Having had a top 2013 — with releases on Big Dada, Butterz, Hardrive, young upstarts Coyote Records and his own Beatcamp imprint — original, London grime OG, P Jam kicks off 2014 in fine style with his experimental, breaks laden grime EP Fight the Feeling featuring soulful songstress Hannah Rae.
Opening number “Fight the Feeling” kicks off like an old school drum and bass tune with rich pads and a lone hi-hat ushering in Rae’s diva soaked vocal lines before dropping into a highly modulated bassline sitting atop, initially a half time drum track, constructed from crusty breaks and militant hi-hat flurries before launching into a hard, uncompromising, eight-bar grime riddim that takes no prisoners. It’s a really nice change of pace from the clipped, high frequency based, melodic grime that is all too prevalent nowadays.
Transcend’s remix of the titular “Fight the Feeling” — a piano driven house number that really allows the vocal performance from Rae to shine through. Swathes of blissful ambiance pepper the smooth groove along with bass whomps, that wouldn’t sound out of place in a dubstep track (given the right producer and set of accompanying sounds!) and double bass licks, that when all swirled up together, combine to create a number imbued with a twitchy energy that naturally ebbs and flows like a river, constantly underpinned by the steady 4×4 beat and the deftly dancing vocals on top.
Final track “Victorious” – my favorite on the release, is an odd one to describe because it is seriously different from any other grime you will have heard from last year. It is built around a hip hop-esq stab that is complimented by bongos and heavily modulated, exotic sounding break beats. These elements are joined by simple, but deep basslines, reesey one shots and twinkly sound effects. That’s the simple, easy way to describe the tune. But simple is not what the tune is. Now I’m not saying that is full to the brim with competing noises and sounds, in fact, it is extremely streamlined and cogent. The arrangement is just bonkers and off the wall. Perverting grime’s classic 8-bar format into something more experimental than the genre already is, is no mean feat and is testament to the scope of P Jam’s vision. It’s almost an American sounding take on one of Britain’s finest new exports, sort of like footwork-y, almost juke grime. Progressive is not the word.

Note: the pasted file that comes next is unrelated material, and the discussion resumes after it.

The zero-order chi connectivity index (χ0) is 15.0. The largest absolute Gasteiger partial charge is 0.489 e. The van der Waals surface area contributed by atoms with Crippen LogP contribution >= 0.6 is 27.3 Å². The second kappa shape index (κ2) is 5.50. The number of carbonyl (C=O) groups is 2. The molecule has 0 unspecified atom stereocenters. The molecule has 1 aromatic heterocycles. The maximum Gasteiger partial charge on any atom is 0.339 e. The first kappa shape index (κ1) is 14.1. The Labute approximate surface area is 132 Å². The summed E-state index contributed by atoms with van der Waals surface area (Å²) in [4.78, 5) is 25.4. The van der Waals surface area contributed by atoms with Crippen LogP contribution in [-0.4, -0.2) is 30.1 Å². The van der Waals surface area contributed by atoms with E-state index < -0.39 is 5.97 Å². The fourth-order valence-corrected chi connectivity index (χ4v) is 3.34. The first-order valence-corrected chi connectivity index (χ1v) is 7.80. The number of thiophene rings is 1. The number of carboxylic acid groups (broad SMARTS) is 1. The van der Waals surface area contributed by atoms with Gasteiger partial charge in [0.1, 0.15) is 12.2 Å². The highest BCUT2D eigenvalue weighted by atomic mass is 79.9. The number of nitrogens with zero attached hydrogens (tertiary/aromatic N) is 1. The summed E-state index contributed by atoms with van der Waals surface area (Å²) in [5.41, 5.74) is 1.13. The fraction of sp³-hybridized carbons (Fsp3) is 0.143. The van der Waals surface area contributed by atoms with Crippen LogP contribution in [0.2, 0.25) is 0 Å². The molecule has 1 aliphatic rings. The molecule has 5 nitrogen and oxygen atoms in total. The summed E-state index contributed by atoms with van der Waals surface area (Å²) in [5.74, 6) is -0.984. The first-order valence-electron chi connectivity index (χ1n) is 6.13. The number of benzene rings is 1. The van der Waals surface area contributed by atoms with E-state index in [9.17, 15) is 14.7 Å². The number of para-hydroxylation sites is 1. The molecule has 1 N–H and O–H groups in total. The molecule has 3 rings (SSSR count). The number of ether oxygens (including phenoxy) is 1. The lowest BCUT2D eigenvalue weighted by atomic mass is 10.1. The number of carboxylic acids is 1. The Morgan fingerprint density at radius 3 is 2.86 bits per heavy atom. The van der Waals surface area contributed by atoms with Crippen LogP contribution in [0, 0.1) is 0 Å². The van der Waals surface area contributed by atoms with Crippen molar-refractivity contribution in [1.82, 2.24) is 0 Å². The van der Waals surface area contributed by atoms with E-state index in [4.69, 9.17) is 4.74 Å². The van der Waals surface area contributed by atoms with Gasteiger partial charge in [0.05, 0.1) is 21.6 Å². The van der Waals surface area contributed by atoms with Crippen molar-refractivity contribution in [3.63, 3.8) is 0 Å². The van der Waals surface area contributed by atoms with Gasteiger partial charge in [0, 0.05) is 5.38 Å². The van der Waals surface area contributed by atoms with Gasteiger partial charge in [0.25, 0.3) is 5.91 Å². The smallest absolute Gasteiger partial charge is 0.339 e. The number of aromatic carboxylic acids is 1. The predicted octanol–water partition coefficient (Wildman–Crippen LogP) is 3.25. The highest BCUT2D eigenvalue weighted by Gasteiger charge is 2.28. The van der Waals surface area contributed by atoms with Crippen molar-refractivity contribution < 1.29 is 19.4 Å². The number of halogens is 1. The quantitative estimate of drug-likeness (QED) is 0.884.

For me, the EP is a great example of why P Jam is so important to grime’s future. The fusing of breaks and a sample heavy mentality into grime’s usually clinical cold, eski ridden sound palette is not something every fan boy is going to take kindly too- especially when grime’s ubiquitous clap, purposefully absent on this EP, serves not only as a genre signifier but also a vehicle for the music’s primitive aggression nature. Also, when you get down to it, the pattern of drum hits in grime and the much maligned “breaks” genre (sorry I said a dirty word Mummy) are basically identical – in fact the now “classic” grime drum beat is a straight lift of many a funk break, just with more pitched clipped sounds driving the riddims forward. These factors on top of his forward thinking attitude, his defiance of genre convention and the fact he refuses to be tied down to a single set of sounds that makes him so exciting and important to grimes evolution!
Also, just like Terror Dinah, P Jam seems a step above the rest of the grime fraternity when it comes to the technically of his craft. His mixes are warm, full, punchy and aggressive all at the same time, with a stereo balance and forward/backwards soundstage perspective that is second to none. I guess this is a result of his longevity within the music scene, but it is pertinent to note that it is always a pleasure, sonically speaking, to listen to a P Jam production.
Be on the lookout for his upcoming “Chaos and Order” project. If you like the fusing of breaks with heavy, bass orientated urban music then you are in for a treat.